The U.S. Supreme Court's decision to allow states to legalize sports betting has the potential to lift the shadow over game wagers.
Yet don't think the government won't be interested in your winnings.
The IRS always wants a piece of the action.
"The amount of gambling winnings, less any losses, gets tacked on to all other income you have … and is taxed as ordinary income," said Bill Smith, managing director at CBIZ MHM's National Tax Office in Washington.
In the Supreme Court decision Monday, justices upheld a 2014 New Jersey law allowing sports betting while striking down a 1992 federal law that had banned it in states that didn't already have a law on the books, such as Nevada. Now, other states could follow the Garden State's lead.
The American Gaming Association estimates that Americans spend about $150 billion on illegal sports wagers each year.
As for the taxation of gambling winnings: The new tax law that took effect this year continues to allow winners to deduct their gambling losses up to the amount of gambling income, as long as they itemize their deductions instead of taking the standard deduction. The information gets reported on your Form 1040 as "other income."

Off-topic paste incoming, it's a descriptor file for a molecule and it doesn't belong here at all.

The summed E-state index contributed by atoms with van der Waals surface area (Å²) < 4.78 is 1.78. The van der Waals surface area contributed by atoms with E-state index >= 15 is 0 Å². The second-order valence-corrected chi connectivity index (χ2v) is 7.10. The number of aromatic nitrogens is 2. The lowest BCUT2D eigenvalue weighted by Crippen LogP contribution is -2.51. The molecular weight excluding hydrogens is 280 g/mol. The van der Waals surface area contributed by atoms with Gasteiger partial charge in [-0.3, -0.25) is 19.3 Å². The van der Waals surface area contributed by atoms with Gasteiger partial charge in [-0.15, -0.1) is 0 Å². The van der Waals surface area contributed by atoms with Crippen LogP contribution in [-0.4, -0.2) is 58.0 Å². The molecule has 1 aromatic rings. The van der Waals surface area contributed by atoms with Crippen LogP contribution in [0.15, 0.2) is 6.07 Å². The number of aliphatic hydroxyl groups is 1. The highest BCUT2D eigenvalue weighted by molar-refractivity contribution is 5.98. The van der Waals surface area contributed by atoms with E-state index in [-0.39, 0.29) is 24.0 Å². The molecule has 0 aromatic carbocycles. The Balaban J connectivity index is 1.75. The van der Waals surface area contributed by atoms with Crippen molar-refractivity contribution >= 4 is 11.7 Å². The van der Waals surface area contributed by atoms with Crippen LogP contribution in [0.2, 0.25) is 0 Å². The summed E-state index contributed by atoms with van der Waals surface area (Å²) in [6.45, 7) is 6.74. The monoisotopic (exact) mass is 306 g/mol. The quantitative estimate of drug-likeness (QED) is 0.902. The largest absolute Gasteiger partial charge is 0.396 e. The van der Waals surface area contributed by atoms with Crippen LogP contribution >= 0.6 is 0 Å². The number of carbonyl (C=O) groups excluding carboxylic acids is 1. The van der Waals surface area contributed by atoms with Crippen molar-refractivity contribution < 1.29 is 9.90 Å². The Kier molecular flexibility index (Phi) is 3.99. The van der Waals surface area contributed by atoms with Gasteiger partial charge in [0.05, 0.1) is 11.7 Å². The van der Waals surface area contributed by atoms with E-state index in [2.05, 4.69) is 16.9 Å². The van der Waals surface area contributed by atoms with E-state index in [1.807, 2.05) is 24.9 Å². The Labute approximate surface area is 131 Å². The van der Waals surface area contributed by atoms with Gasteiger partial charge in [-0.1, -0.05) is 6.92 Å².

Be aware that because the standard deduction nearly doubled for all taxpayers and most deductions were eliminated, fewer taxpayers are expected to have enough deductions to make itemizing worth it.
Professional gamblers, meanwhile, face other rules for 2018 through 2025: When they deduct their expenses (i.e., traveling to and from a casino), they must add them to their gambling losses when calculating the value of the deduction instead of writing them off separately as a business expense.
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Generally speaking, if your winnings are above $5,000, the payer, such as a casino, is required to withhold federal taxes. Effective this year, that withholding rate is 24 percent, down from the previous 25 percent.
However, don't assume the amount withheld is what you'll actually owe on the money.
"The casino doesn't know if you make $12,000 a year or $26 million a year," Smith said. "They withhold at that rate, but they don't know what tax bracket you'll be in."
Taxes also might be withheld on winnings less than $5,000 in certain situations, such as if the amount won is 300 times the original bet (i.e., a $600 win on a $2 bet).
Additionally, depending on how much you win, you'll receive a Form W-2G from the casino. Even if you do not, the IRS still expects you to pony up at tax time.